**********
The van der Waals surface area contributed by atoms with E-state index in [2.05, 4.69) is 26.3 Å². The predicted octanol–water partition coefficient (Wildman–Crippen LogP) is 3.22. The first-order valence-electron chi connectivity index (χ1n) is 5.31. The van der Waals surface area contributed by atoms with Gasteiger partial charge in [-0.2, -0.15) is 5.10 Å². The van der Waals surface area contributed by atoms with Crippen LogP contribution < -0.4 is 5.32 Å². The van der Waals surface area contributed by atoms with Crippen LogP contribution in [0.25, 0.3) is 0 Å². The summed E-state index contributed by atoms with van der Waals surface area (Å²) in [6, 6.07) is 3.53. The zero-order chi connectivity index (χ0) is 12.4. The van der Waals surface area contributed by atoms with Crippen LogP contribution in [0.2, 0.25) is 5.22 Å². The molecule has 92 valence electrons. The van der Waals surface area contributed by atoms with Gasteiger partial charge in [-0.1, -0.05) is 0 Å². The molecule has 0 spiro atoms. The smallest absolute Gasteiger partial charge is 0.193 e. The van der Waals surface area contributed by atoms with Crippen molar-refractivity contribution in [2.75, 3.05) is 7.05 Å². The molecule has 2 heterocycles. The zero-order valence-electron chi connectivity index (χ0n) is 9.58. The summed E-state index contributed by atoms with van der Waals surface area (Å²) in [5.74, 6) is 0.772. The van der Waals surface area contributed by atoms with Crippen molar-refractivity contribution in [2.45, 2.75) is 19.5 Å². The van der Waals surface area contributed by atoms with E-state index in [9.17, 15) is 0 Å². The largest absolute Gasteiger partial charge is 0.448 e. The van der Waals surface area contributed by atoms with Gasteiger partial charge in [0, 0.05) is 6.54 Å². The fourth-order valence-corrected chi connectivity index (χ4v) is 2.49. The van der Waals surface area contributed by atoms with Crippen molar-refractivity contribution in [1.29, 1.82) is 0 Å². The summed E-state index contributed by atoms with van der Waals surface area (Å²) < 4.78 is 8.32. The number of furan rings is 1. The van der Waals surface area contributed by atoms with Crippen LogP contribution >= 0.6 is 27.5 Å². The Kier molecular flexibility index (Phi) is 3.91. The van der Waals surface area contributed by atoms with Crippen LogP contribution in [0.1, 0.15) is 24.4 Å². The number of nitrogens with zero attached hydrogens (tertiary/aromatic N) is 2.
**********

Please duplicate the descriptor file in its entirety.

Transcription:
The van der Waals surface area contributed by atoms with E-state index in [2.05, 4.69) is 26.3 Å². The predicted octanol–water partition coefficient (Wildman–Crippen LogP) is 3.22. The first-order valence-electron chi connectivity index (χ1n) is 5.31. The van der Waals surface area contributed by atoms with Gasteiger partial charge in [-0.2, -0.15) is 5.10 Å². The van der Waals surface area contributed by atoms with Crippen LogP contribution < -0.4 is 5.32 Å². The van der Waals surface area contributed by atoms with Crippen LogP contribution in [0.25, 0.3) is 0 Å². The summed E-state index contributed by atoms with van der Waals surface area (Å²) in [6, 6.07) is 3.53. The zero-order chi connectivity index (χ0) is 12.4. The van der Waals surface area contributed by atoms with Crippen LogP contribution in [0.2, 0.25) is 5.22 Å². The molecule has 92 valence electrons. The van der Waals surface area contributed by atoms with Gasteiger partial charge in [-0.1, -0.05) is 0 Å². The molecule has 0 spiro atoms. The smallest absolute Gasteiger partial charge is 0.193 e. The van der Waals surface area contributed by atoms with Crippen molar-refractivity contribution in [2.75, 3.05) is 7.05 Å². The molecule has 2 heterocycles. The zero-order valence-electron chi connectivity index (χ0n) is 9.58. The summed E-state index contributed by atoms with van der Waals surface area (Å²) in [5.74, 6) is 0.772. The van der Waals surface area contributed by atoms with Crippen molar-refractivity contribution in [2.45, 2.75) is 19.5 Å². The van der Waals surface area contributed by atoms with E-state index in [9.17, 15) is 0 Å². The largest absolute Gasteiger partial charge is 0.448 e. The van der Waals surface area contributed by atoms with Gasteiger partial charge in [0, 0.05) is 6.54 Å². The fourth-order valence-corrected chi connectivity index (χ4v) is 2.49. The van der Waals surface area contributed by atoms with Crippen molar-refractivity contribution in [1.29, 1.82) is 0 Å². The summed E-state index contributed by atoms with van der Waals surface area (Å²) < 4.78 is 8.32. The number of furan rings is 1. The van der Waals surface area contributed by atoms with Crippen LogP contribution >= 0.6 is 27.5 Å². The Kier molecular flexibility index (Phi) is 3.91. The van der Waals surface area contributed by atoms with Crippen LogP contribution in [0.1, 0.15) is 24.4 Å². The number of nitrogens with zero attached hydrogens (tertiary/aromatic N) is 2.